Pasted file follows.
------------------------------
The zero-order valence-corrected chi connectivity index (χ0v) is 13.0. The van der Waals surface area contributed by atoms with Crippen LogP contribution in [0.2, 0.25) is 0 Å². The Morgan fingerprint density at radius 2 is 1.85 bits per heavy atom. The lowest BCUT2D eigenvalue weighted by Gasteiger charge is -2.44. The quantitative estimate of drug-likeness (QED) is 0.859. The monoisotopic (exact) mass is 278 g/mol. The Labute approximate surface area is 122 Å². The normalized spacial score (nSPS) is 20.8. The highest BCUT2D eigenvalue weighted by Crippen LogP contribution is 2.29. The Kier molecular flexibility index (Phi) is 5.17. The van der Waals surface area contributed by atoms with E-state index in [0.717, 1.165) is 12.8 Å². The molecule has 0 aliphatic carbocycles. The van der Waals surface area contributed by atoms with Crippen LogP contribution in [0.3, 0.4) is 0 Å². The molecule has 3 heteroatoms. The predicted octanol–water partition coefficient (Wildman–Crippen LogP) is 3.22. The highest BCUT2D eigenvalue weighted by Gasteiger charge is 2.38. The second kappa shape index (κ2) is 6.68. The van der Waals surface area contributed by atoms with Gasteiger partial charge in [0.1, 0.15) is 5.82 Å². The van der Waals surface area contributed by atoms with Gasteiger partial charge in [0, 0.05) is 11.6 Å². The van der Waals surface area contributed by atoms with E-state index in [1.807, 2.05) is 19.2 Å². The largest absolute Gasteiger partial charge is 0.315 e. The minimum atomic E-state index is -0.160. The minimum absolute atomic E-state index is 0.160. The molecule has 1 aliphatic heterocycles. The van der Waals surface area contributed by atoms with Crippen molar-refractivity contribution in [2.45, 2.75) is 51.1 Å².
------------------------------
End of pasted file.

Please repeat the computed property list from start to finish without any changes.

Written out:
The zero-order valence-corrected chi connectivity index (χ0v) is 13.0. The van der Waals surface area contributed by atoms with Crippen LogP contribution in [0.2, 0.25) is 0 Å². The Morgan fingerprint density at radius 2 is 1.85 bits per heavy atom. The lowest BCUT2D eigenvalue weighted by Gasteiger charge is -2.44. The quantitative estimate of drug-likeness (QED) is 0.859. The monoisotopic (exact) mass is 278 g/mol. The Labute approximate surface area is 122 Å². The normalized spacial score (nSPS) is 20.8. The highest BCUT2D eigenvalue weighted by Crippen LogP contribution is 2.29. The Kier molecular flexibility index (Phi) is 5.17. The van der Waals surface area contributed by atoms with E-state index in [0.717, 1.165) is 12.8 Å². The molecule has 0 aliphatic carbocycles. The van der Waals surface area contributed by atoms with Crippen LogP contribution in [0.3, 0.4) is 0 Å². The molecule has 3 heteroatoms. The predicted octanol–water partition coefficient (Wildman–Crippen LogP) is 3.22. The highest BCUT2D eigenvalue weighted by Gasteiger charge is 2.38. The second kappa shape index (κ2) is 6.68. The van der Waals surface area contributed by atoms with Gasteiger partial charge in [0.1, 0.15) is 5.82 Å². The van der Waals surface area contributed by atoms with Gasteiger partial charge in [0, 0.05) is 11.6 Å². The van der Waals surface area contributed by atoms with E-state index in [1.807, 2.05) is 19.2 Å². The largest absolute Gasteiger partial charge is 0.315 e. The minimum atomic E-state index is -0.160. The minimum absolute atomic E-state index is 0.160. The molecule has 1 aliphatic heterocycles. The van der Waals surface area contributed by atoms with Crippen molar-refractivity contribution in [2.45, 2.75) is 51.1 Å².